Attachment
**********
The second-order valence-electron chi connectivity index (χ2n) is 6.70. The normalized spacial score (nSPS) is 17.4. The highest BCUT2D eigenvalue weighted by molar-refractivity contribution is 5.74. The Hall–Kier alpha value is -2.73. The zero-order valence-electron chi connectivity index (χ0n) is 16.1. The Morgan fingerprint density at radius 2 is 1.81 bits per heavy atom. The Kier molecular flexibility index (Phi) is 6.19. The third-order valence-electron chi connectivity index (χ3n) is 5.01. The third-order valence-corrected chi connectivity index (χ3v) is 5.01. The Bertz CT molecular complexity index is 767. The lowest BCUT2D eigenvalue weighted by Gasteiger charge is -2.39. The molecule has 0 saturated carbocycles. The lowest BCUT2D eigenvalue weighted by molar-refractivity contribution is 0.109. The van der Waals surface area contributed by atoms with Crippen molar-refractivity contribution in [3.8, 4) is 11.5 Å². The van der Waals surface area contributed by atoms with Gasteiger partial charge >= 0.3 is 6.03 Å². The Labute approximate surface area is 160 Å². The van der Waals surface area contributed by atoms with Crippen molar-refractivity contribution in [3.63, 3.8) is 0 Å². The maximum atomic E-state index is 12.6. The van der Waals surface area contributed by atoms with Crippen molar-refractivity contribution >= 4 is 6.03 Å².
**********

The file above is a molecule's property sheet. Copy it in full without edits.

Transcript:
The second-order valence-electron chi connectivity index (χ2n) is 6.70. The normalized spacial score (nSPS) is 17.4. The highest BCUT2D eigenvalue weighted by molar-refractivity contribution is 5.74. The Hall–Kier alpha value is -2.73. The zero-order valence-electron chi connectivity index (χ0n) is 16.1. The Morgan fingerprint density at radius 2 is 1.81 bits per heavy atom. The Kier molecular flexibility index (Phi) is 6.19. The third-order valence-electron chi connectivity index (χ3n) is 5.01. The third-order valence-corrected chi connectivity index (χ3v) is 5.01. The Bertz CT molecular complexity index is 767. The lowest BCUT2D eigenvalue weighted by Gasteiger charge is -2.39. The molecule has 0 saturated carbocycles. The lowest BCUT2D eigenvalue weighted by molar-refractivity contribution is 0.109. The van der Waals surface area contributed by atoms with Crippen molar-refractivity contribution in [3.8, 4) is 11.5 Å². The van der Waals surface area contributed by atoms with Gasteiger partial charge >= 0.3 is 6.03 Å². The Labute approximate surface area is 160 Å². The van der Waals surface area contributed by atoms with Crippen molar-refractivity contribution in [3.63, 3.8) is 0 Å². The maximum atomic E-state index is 12.6. The van der Waals surface area contributed by atoms with Crippen molar-refractivity contribution >= 4 is 6.03 Å².